A journalist witnesses social and political changes in post-Castro Cuba.
Sent to Cuba in 2009 as a CNN cameraman and correspondent, Ariosto arrived in Havana naïve about Cuban culture, politics, and history. What he learned during his two-year stint for CNN, and from many subsequent trips, opened his eyes to the reality and prospects of the island nation. Like BBC correspondent Sarah Rainsford, whose recent memoir painted a dark portrait of Cuban life, Ariosto offers a penetrating report of a nation struggling with serious challenges. “In Cuba, everything is corrupt,” one young man told the author, explaining his reasons for wanting to emigrate to America. “They sell an image of a certain life to the world. But it’s a lie. There’s cocaine. There’s prostitution. There’s corruption.” With monthly wages at about $25, Ariosto estimates that about 95 percent of the country participates in a “shadow economy,” where “theft is a relative concept” and procuring supplies or repairs depends on knowing “a guy who knew a guy.” The author himself stocked up on necessities such as batteries and toilet paper during a brief trip home. Social problems abound: Despite Fidel Castro’s aim for economic equality, racial discrimination has led to growing impoverishment among Cuba’s black population. News is censored and information strictly controlled: Even as late as 2016, only 37 percent of Cubans could get online, and an hour of Wi-Fi service costs about a third of a month’s salary, spawning “a patchwork of smuggled-in satellite dishes, a ramshackle network of homegrown, file-sharing entrepreneurs,” and a thriving underground market. That spiderwebbed network, though, was hardly clandestine. In Havana, “eyes were everywhere”: closed-circuit cameras, onlookers and informants in the streets, and government employees at CNN who were expected to submit reports about the journalists. Although Barack Obama’s efforts to forge ties to Cuba inspired a “kumbaya moment,” Donald Trump’s policies are dashing hopes, and housing, food, and medicine shortages create a crisis of confidence among a restive population.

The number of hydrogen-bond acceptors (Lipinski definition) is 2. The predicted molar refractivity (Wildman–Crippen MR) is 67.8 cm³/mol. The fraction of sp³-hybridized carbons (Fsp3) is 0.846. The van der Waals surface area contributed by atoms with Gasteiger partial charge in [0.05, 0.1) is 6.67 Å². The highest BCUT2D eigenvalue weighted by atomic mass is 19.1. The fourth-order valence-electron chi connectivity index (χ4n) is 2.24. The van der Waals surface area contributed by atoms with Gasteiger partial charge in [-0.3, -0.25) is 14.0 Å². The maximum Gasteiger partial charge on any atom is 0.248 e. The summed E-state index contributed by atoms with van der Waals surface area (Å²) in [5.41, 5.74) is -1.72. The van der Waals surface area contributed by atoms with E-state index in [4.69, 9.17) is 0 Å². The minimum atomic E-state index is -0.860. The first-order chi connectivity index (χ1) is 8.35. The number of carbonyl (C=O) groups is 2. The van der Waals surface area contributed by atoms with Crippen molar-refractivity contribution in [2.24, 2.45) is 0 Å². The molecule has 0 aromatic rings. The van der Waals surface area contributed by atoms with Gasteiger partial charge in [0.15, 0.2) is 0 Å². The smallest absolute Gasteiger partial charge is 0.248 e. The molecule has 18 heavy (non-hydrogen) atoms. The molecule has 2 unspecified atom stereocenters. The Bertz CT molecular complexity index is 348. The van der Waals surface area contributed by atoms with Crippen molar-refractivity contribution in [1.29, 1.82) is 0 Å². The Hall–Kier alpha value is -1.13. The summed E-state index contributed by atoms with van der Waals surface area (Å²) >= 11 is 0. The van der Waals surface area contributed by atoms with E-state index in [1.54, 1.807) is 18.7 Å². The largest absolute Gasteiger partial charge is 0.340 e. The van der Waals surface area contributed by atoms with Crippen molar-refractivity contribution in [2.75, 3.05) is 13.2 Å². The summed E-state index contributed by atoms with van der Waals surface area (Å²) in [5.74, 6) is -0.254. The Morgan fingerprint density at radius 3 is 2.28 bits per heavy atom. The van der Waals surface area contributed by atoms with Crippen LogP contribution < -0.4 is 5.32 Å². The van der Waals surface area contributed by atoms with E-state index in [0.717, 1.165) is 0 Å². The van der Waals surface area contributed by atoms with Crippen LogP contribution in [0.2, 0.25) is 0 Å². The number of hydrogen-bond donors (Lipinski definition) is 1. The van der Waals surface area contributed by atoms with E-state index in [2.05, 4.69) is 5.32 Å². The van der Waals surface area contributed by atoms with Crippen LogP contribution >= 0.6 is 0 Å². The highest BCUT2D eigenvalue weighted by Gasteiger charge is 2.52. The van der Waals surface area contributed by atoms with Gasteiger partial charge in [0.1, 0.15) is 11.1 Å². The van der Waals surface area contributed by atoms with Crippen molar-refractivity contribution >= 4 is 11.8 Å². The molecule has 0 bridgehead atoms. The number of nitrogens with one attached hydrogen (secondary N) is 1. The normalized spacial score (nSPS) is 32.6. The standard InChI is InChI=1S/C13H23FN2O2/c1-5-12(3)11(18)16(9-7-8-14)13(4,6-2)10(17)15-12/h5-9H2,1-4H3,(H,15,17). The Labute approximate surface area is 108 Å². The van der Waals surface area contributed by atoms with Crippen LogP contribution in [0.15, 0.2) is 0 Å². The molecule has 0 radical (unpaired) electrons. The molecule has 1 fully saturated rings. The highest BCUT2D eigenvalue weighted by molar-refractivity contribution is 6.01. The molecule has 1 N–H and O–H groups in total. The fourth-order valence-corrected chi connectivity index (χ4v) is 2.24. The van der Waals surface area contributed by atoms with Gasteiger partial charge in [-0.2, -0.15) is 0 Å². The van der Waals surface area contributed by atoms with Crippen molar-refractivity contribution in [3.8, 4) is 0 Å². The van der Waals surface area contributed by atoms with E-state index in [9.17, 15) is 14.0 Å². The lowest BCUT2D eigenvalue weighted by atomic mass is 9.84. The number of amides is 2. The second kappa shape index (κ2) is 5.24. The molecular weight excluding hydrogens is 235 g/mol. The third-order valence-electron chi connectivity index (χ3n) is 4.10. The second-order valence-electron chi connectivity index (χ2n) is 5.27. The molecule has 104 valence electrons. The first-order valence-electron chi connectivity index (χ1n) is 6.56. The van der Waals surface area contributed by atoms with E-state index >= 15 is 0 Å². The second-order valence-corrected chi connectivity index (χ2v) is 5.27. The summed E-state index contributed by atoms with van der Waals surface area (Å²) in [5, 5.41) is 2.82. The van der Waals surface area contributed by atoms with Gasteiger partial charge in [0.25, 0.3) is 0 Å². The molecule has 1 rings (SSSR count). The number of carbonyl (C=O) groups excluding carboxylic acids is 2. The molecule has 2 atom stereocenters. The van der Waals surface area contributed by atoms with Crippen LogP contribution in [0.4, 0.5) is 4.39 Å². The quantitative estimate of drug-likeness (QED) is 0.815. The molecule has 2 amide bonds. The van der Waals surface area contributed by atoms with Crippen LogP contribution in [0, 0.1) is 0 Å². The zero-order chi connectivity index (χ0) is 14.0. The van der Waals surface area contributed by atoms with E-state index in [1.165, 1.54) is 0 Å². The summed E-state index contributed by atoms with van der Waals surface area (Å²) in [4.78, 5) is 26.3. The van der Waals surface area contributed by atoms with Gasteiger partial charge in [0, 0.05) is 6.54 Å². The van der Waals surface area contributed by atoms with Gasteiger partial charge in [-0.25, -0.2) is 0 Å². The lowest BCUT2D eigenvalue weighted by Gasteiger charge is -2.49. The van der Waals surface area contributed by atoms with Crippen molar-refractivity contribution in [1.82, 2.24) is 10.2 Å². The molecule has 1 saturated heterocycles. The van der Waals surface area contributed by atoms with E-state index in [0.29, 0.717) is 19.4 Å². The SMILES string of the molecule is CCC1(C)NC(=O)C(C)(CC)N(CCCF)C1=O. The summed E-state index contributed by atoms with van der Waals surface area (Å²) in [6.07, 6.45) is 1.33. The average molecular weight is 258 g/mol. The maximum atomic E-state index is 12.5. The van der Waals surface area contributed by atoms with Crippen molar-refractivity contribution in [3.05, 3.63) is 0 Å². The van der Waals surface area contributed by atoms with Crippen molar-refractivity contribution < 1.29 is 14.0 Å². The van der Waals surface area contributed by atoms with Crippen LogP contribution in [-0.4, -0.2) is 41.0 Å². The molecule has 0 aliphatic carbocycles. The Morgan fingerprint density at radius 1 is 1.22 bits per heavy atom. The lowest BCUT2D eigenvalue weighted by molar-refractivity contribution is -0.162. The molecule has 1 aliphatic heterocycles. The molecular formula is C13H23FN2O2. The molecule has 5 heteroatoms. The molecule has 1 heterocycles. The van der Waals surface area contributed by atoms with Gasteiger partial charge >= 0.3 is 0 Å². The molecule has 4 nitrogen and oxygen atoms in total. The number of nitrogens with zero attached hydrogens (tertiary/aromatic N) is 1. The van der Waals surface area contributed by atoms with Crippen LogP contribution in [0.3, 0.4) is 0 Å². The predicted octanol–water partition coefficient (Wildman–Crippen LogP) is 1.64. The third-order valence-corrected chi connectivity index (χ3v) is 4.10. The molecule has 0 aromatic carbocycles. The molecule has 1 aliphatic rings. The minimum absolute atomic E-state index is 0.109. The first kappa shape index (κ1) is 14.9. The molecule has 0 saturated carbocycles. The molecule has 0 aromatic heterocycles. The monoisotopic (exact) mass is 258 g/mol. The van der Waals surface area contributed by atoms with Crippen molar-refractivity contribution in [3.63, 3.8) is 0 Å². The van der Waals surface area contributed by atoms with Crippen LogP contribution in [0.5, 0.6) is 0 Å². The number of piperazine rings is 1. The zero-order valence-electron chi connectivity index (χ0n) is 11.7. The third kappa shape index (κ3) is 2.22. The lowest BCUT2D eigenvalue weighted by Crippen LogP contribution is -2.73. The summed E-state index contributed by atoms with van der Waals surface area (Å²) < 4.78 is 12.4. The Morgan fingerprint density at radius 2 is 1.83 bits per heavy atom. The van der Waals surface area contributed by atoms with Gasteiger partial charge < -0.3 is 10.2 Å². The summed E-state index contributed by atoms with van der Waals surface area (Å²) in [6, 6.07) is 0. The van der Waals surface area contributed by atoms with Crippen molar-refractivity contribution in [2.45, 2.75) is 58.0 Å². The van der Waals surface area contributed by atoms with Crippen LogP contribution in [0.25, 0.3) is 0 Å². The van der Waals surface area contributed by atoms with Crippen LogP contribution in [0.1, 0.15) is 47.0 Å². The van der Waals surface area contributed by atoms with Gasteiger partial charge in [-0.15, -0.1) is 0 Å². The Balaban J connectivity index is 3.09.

A candid firsthand account of an island undergoing a shaky transition.